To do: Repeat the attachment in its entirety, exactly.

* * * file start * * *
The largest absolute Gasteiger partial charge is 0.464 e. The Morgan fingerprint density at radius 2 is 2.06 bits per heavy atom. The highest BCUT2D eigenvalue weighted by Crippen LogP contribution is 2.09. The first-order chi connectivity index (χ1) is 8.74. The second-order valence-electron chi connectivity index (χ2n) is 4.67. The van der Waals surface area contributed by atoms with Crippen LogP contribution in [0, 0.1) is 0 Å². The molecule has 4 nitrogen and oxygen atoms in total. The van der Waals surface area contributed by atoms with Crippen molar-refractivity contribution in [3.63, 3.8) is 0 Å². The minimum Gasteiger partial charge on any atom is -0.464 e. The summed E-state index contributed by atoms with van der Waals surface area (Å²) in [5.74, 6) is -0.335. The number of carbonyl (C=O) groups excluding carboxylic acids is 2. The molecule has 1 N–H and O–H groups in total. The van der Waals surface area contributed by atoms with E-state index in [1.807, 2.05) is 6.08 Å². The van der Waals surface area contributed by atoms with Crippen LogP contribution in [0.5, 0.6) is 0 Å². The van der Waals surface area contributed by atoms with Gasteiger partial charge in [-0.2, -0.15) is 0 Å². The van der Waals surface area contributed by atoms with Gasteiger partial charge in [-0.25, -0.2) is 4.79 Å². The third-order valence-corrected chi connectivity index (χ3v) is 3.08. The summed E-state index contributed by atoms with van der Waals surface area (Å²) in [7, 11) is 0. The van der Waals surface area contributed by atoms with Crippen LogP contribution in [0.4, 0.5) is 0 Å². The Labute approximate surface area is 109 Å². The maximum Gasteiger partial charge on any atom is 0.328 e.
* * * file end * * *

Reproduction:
The largest absolute Gasteiger partial charge is 0.464 e. The Morgan fingerprint density at radius 2 is 2.06 bits per heavy atom. The highest BCUT2D eigenvalue weighted by Crippen LogP contribution is 2.09. The first-order chi connectivity index (χ1) is 8.74. The second-order valence-electron chi connectivity index (χ2n) is 4.67. The van der Waals surface area contributed by atoms with Crippen LogP contribution in [0, 0.1) is 0 Å². The molecule has 4 nitrogen and oxygen atoms in total. The van der Waals surface area contributed by atoms with Crippen molar-refractivity contribution in [3.63, 3.8) is 0 Å². The minimum Gasteiger partial charge on any atom is -0.464 e. The summed E-state index contributed by atoms with van der Waals surface area (Å²) in [5.74, 6) is -0.335. The number of carbonyl (C=O) groups excluding carboxylic acids is 2. The molecule has 1 N–H and O–H groups in total. The van der Waals surface area contributed by atoms with E-state index in [1.807, 2.05) is 6.08 Å². The van der Waals surface area contributed by atoms with Crippen LogP contribution in [0.5, 0.6) is 0 Å². The van der Waals surface area contributed by atoms with Gasteiger partial charge in [-0.2, -0.15) is 0 Å². The van der Waals surface area contributed by atoms with Gasteiger partial charge in [-0.25, -0.2) is 4.79 Å². The third-order valence-corrected chi connectivity index (χ3v) is 3.08. The summed E-state index contributed by atoms with van der Waals surface area (Å²) in [7, 11) is 0. The van der Waals surface area contributed by atoms with Crippen LogP contribution in [0.4, 0.5) is 0 Å². The Labute approximate surface area is 109 Å². The maximum Gasteiger partial charge on any atom is 0.328 e.